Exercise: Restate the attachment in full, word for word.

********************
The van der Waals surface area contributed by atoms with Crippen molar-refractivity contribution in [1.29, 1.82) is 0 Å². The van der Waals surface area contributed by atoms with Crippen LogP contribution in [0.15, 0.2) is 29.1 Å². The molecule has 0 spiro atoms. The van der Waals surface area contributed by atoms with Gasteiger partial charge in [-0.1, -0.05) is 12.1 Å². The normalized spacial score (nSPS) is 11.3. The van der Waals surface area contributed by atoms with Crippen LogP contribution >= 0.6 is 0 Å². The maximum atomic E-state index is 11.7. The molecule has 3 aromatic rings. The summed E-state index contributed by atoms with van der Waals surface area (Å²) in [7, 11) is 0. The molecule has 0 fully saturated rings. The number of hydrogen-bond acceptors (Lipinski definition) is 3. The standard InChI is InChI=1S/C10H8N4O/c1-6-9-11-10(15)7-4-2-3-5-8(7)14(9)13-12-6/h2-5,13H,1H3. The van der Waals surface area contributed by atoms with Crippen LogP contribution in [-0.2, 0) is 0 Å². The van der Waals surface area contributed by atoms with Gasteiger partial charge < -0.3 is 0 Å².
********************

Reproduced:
The van der Waals surface area contributed by atoms with Crippen molar-refractivity contribution in [1.29, 1.82) is 0 Å². The van der Waals surface area contributed by atoms with Crippen LogP contribution in [0.15, 0.2) is 29.1 Å². The molecule has 0 spiro atoms. The van der Waals surface area contributed by atoms with Gasteiger partial charge in [-0.1, -0.05) is 12.1 Å². The normalized spacial score (nSPS) is 11.3. The van der Waals surface area contributed by atoms with Crippen LogP contribution >= 0.6 is 0 Å². The maximum atomic E-state index is 11.7. The molecule has 3 aromatic rings. The summed E-state index contributed by atoms with van der Waals surface area (Å²) in [7, 11) is 0. The molecule has 0 fully saturated rings. The number of hydrogen-bond acceptors (Lipinski definition) is 3. The standard InChI is InChI=1S/C10H8N4O/c1-6-9-11-10(15)7-4-2-3-5-8(7)14(9)13-12-6/h2-5,13H,1H3. The van der Waals surface area contributed by atoms with Crippen LogP contribution in [-0.2, 0) is 0 Å². The van der Waals surface area contributed by atoms with Gasteiger partial charge < -0.3 is 0 Å².